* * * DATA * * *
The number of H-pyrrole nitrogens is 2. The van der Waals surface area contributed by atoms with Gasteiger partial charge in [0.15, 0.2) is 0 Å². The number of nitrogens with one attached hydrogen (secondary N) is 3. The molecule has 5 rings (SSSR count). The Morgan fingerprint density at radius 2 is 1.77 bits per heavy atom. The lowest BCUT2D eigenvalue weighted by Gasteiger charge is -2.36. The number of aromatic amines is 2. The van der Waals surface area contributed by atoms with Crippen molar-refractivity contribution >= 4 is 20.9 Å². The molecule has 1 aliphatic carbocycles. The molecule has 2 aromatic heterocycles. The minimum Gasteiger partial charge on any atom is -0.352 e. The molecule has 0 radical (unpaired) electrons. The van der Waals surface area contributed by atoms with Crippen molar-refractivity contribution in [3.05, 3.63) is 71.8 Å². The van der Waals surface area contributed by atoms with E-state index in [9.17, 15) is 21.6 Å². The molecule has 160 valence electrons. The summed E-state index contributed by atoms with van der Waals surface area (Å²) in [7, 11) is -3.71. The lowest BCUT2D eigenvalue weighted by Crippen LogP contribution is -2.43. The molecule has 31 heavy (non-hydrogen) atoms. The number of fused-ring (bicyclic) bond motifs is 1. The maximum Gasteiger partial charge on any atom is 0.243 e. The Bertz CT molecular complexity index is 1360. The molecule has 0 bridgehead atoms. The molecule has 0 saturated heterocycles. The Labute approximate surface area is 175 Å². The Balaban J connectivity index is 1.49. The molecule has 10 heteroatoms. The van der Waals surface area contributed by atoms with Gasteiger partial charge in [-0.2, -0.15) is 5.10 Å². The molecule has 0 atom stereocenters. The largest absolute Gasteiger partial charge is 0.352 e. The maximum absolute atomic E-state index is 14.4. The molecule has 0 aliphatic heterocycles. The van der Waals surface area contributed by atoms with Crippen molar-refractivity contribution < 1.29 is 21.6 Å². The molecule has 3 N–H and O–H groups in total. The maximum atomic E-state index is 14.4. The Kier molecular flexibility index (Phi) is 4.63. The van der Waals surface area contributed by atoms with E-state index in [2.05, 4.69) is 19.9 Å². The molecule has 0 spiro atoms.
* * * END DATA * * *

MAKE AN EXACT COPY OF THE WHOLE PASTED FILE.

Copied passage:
The number of H-pyrrole nitrogens is 2. The van der Waals surface area contributed by atoms with Gasteiger partial charge in [0.15, 0.2) is 0 Å². The number of nitrogens with one attached hydrogen (secondary N) is 3. The molecule has 5 rings (SSSR count). The Morgan fingerprint density at radius 2 is 1.77 bits per heavy atom. The lowest BCUT2D eigenvalue weighted by Gasteiger charge is -2.36. The number of aromatic amines is 2. The van der Waals surface area contributed by atoms with Crippen molar-refractivity contribution >= 4 is 20.9 Å². The molecule has 1 aliphatic carbocycles. The molecule has 2 aromatic heterocycles. The minimum Gasteiger partial charge on any atom is -0.352 e. The molecule has 0 radical (unpaired) electrons. The van der Waals surface area contributed by atoms with Crippen molar-refractivity contribution in [3.05, 3.63) is 71.8 Å². The van der Waals surface area contributed by atoms with E-state index in [9.17, 15) is 21.6 Å². The molecule has 160 valence electrons. The summed E-state index contributed by atoms with van der Waals surface area (Å²) in [7, 11) is -3.71. The lowest BCUT2D eigenvalue weighted by Crippen LogP contribution is -2.43. The molecule has 31 heavy (non-hydrogen) atoms. The number of fused-ring (bicyclic) bond motifs is 1. The maximum Gasteiger partial charge on any atom is 0.243 e. The Bertz CT molecular complexity index is 1360. The molecule has 0 bridgehead atoms. The molecule has 0 saturated heterocycles. The Labute approximate surface area is 175 Å². The Balaban J connectivity index is 1.49. The molecule has 10 heteroatoms. The van der Waals surface area contributed by atoms with Gasteiger partial charge in [-0.2, -0.15) is 5.10 Å². The molecule has 0 atom stereocenters. The largest absolute Gasteiger partial charge is 0.352 e. The maximum absolute atomic E-state index is 14.4. The molecule has 0 aliphatic heterocycles. The van der Waals surface area contributed by atoms with Crippen molar-refractivity contribution < 1.29 is 21.6 Å². The molecule has 3 N–H and O–H groups in total. The maximum atomic E-state index is 14.4. The Kier molecular flexibility index (Phi) is 4.63. The van der Waals surface area contributed by atoms with E-state index in [2.05, 4.69) is 19.9 Å². The molecule has 0 spiro atoms.